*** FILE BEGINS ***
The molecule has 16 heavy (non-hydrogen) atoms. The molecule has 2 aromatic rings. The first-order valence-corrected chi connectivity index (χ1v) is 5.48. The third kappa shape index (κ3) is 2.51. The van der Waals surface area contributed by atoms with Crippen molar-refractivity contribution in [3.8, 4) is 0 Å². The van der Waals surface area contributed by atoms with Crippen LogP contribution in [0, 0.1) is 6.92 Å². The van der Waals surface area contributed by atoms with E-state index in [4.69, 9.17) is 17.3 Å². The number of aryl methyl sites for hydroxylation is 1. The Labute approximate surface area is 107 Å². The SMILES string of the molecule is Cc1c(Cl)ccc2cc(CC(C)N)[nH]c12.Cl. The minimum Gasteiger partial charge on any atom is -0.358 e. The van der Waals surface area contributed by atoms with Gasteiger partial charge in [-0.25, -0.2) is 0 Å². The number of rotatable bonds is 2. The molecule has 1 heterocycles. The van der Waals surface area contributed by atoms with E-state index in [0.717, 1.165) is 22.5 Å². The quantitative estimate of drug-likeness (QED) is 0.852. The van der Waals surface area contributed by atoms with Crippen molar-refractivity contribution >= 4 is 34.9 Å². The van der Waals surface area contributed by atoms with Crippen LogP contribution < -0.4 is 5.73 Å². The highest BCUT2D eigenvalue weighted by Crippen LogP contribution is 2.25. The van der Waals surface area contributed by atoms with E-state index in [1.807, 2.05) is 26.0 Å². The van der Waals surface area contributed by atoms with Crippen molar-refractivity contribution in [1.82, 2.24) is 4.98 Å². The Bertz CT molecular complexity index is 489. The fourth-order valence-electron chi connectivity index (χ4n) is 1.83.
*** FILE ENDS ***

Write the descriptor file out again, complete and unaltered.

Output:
The molecule has 16 heavy (non-hydrogen) atoms. The molecule has 2 aromatic rings. The first-order valence-corrected chi connectivity index (χ1v) is 5.48. The third kappa shape index (κ3) is 2.51. The van der Waals surface area contributed by atoms with Crippen molar-refractivity contribution in [3.8, 4) is 0 Å². The van der Waals surface area contributed by atoms with Crippen LogP contribution in [0, 0.1) is 6.92 Å². The van der Waals surface area contributed by atoms with E-state index in [4.69, 9.17) is 17.3 Å². The number of aryl methyl sites for hydroxylation is 1. The Labute approximate surface area is 107 Å². The SMILES string of the molecule is Cc1c(Cl)ccc2cc(CC(C)N)[nH]c12.Cl. The minimum Gasteiger partial charge on any atom is -0.358 e. The van der Waals surface area contributed by atoms with Gasteiger partial charge in [-0.25, -0.2) is 0 Å². The number of rotatable bonds is 2. The molecule has 1 heterocycles. The van der Waals surface area contributed by atoms with E-state index in [0.717, 1.165) is 22.5 Å². The quantitative estimate of drug-likeness (QED) is 0.852. The van der Waals surface area contributed by atoms with Crippen molar-refractivity contribution >= 4 is 34.9 Å². The van der Waals surface area contributed by atoms with Crippen LogP contribution < -0.4 is 5.73 Å². The highest BCUT2D eigenvalue weighted by Crippen LogP contribution is 2.25. The van der Waals surface area contributed by atoms with E-state index in [1.807, 2.05) is 26.0 Å². The van der Waals surface area contributed by atoms with Crippen molar-refractivity contribution in [1.82, 2.24) is 4.98 Å². The Bertz CT molecular complexity index is 489. The fourth-order valence-electron chi connectivity index (χ4n) is 1.83.